Abandon Text!

W. H. Auden once said: "Poems are not finished; they are abandoned." I have been abandoning writing projects for many years, since only the pressure of deadline and high expectations ever got me to finish, or even start, anything of merit. This blog is an attempt to create a more consistent, self-directed writing habit. Hopefully a direction and voice will emerge.

Friday, May 18, 2007

Go forth and consume

In the first session of a poetry writing class in college, Jerry Barrax asked us, "What are you reading? Who are your favorite poets?" A few students ventured to say that they didn't read much poetry, although they liked to write it. "I'm really not much interested in what you're writing," Jerry said, some edge in his voice. "I'm much more interested in what you're reading. Because if you want to write poetry, you need to read poetry. A lot of poetry. And not just the classics from half a century ago . . . you need to read contemporary poetry. You need to know what your peers are doing."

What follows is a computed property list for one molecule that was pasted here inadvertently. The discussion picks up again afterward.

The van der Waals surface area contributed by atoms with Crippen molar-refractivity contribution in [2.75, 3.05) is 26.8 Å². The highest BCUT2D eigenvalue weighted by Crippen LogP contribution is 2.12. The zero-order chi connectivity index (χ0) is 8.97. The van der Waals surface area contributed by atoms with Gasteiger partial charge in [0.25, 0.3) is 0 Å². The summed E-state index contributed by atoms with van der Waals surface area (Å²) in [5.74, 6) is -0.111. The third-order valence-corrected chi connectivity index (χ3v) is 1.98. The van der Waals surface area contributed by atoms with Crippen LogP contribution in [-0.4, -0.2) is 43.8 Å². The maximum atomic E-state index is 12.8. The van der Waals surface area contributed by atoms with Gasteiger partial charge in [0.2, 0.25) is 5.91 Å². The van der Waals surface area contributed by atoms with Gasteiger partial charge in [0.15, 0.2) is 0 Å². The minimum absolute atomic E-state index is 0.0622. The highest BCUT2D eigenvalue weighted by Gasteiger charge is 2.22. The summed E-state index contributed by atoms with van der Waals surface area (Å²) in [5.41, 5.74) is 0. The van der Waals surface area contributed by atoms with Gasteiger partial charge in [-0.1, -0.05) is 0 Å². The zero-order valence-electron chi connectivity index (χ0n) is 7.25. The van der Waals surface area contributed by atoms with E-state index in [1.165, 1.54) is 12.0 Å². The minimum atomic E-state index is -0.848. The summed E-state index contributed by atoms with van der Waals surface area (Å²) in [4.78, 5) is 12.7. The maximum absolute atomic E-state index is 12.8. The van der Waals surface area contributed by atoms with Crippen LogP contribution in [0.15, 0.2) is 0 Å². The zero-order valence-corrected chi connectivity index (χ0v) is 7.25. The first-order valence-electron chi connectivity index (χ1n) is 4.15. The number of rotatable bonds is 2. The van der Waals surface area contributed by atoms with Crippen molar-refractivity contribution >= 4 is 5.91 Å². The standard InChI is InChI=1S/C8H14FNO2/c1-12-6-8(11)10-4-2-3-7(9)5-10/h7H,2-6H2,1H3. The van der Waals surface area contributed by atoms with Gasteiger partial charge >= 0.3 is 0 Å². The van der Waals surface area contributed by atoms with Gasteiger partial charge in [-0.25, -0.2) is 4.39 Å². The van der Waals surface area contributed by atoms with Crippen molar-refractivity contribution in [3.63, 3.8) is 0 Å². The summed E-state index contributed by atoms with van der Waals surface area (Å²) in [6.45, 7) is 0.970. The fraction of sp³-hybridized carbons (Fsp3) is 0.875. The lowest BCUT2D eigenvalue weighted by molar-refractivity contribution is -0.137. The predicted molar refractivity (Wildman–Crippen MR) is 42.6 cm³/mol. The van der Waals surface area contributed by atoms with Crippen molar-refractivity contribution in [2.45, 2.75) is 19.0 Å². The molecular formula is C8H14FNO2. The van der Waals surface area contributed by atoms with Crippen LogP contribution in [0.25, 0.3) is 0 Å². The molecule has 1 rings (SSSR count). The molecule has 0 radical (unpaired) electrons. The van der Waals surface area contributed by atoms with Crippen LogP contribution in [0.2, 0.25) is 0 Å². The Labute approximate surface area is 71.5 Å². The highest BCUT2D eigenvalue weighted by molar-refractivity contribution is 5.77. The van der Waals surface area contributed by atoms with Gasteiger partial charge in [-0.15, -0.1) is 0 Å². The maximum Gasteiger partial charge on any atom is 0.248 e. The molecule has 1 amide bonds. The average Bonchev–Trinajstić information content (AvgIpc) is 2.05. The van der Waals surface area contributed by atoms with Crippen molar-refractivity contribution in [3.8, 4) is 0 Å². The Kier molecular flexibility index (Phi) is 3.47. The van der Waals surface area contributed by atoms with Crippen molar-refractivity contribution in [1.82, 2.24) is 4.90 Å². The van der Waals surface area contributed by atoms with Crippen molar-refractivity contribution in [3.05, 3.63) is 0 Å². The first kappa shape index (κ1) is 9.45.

That stuck with me. Jerry is a poet who believes in craft -- that good writing is much more a matter of skill and experience than inspiration. Nor was Jerry alone in the advice he offered. In a possibly apocrophal story, when J.D. Salinger was last sighted (a truly rare occurrance) by an aspiring writer who asked him for advice, he simply said, "Read." The Pultizer-winning playwright Marsha Norman advised writers to keep their current work relatively private ("Don't talk the play away") but otherwise to read voraciously. "Read at least four hours a day, and don't let anyone ask you why you're doing that instead of writing."

I think the advice could be generalized: if we want to create, we need to consume. If you're writing a blog, you'd better be reading other bloggers . . . and looking for new blogs all the time. If you want to get an online community going, you'd best participate in a bunch of other online communities to see what works and what doesn't. And if you want to create a spiritual community, you'd better see what other spiritual communities are doing. I see (in myself, anyway) the same sort of egotistical parochialism among spiritual seekers that dogs would-be writers. Sometimes we are so sure of our own wisdom that we don't allow ourselves to be educated by a wider world.


Blogger mueja said...


12:02 PM  

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